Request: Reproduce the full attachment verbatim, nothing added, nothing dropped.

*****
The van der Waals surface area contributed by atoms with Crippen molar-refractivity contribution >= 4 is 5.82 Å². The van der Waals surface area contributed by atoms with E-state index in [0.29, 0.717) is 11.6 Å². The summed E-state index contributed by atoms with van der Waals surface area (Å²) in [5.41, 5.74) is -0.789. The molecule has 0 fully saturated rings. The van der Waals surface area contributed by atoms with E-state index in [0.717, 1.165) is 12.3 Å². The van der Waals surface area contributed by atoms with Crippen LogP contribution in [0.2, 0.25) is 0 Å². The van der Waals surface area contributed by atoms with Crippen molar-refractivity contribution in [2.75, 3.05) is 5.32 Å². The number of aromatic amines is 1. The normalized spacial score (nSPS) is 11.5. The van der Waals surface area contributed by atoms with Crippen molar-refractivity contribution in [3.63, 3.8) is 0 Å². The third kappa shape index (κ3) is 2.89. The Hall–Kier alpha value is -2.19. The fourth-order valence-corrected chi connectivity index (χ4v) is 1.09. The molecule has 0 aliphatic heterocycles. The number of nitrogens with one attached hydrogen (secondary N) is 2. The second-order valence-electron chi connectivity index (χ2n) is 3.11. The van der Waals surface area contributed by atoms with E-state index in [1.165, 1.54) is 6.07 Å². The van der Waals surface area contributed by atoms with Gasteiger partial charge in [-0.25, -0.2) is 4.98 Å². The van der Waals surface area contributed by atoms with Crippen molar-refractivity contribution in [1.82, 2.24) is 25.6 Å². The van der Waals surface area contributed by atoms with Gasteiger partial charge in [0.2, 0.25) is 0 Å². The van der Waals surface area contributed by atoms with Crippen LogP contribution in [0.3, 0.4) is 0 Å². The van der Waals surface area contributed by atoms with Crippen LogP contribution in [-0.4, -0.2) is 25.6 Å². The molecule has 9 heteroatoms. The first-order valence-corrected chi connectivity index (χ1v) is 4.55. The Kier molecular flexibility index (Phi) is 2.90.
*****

The van der Waals surface area contributed by atoms with Crippen molar-refractivity contribution >= 4 is 5.82 Å². The van der Waals surface area contributed by atoms with E-state index in [0.29, 0.717) is 11.6 Å². The summed E-state index contributed by atoms with van der Waals surface area (Å²) in [5.41, 5.74) is -0.789. The molecule has 0 fully saturated rings. The van der Waals surface area contributed by atoms with E-state index in [0.717, 1.165) is 12.3 Å². The van der Waals surface area contributed by atoms with Crippen LogP contribution in [0.2, 0.25) is 0 Å². The van der Waals surface area contributed by atoms with Crippen molar-refractivity contribution in [2.75, 3.05) is 5.32 Å². The number of aromatic amines is 1. The normalized spacial score (nSPS) is 11.5. The van der Waals surface area contributed by atoms with Crippen molar-refractivity contribution in [3.63, 3.8) is 0 Å². The third kappa shape index (κ3) is 2.89. The Hall–Kier alpha value is -2.19. The fourth-order valence-corrected chi connectivity index (χ4v) is 1.09. The molecule has 0 aliphatic heterocycles. The number of nitrogens with one attached hydrogen (secondary N) is 2. The second-order valence-electron chi connectivity index (χ2n) is 3.11. The van der Waals surface area contributed by atoms with E-state index in [1.165, 1.54) is 6.07 Å². The van der Waals surface area contributed by atoms with Gasteiger partial charge in [-0.25, -0.2) is 4.98 Å². The van der Waals surface area contributed by atoms with Crippen molar-refractivity contribution in [1.82, 2.24) is 25.6 Å². The van der Waals surface area contributed by atoms with Gasteiger partial charge in [0.2, 0.25) is 0 Å². The van der Waals surface area contributed by atoms with Crippen LogP contribution in [0.3, 0.4) is 0 Å². The van der Waals surface area contributed by atoms with Crippen LogP contribution in [-0.4, -0.2) is 25.6 Å². The molecule has 9 heteroatoms. The first-order valence-corrected chi connectivity index (χ1v) is 4.55. The Kier molecular flexibility index (Phi) is 2.90.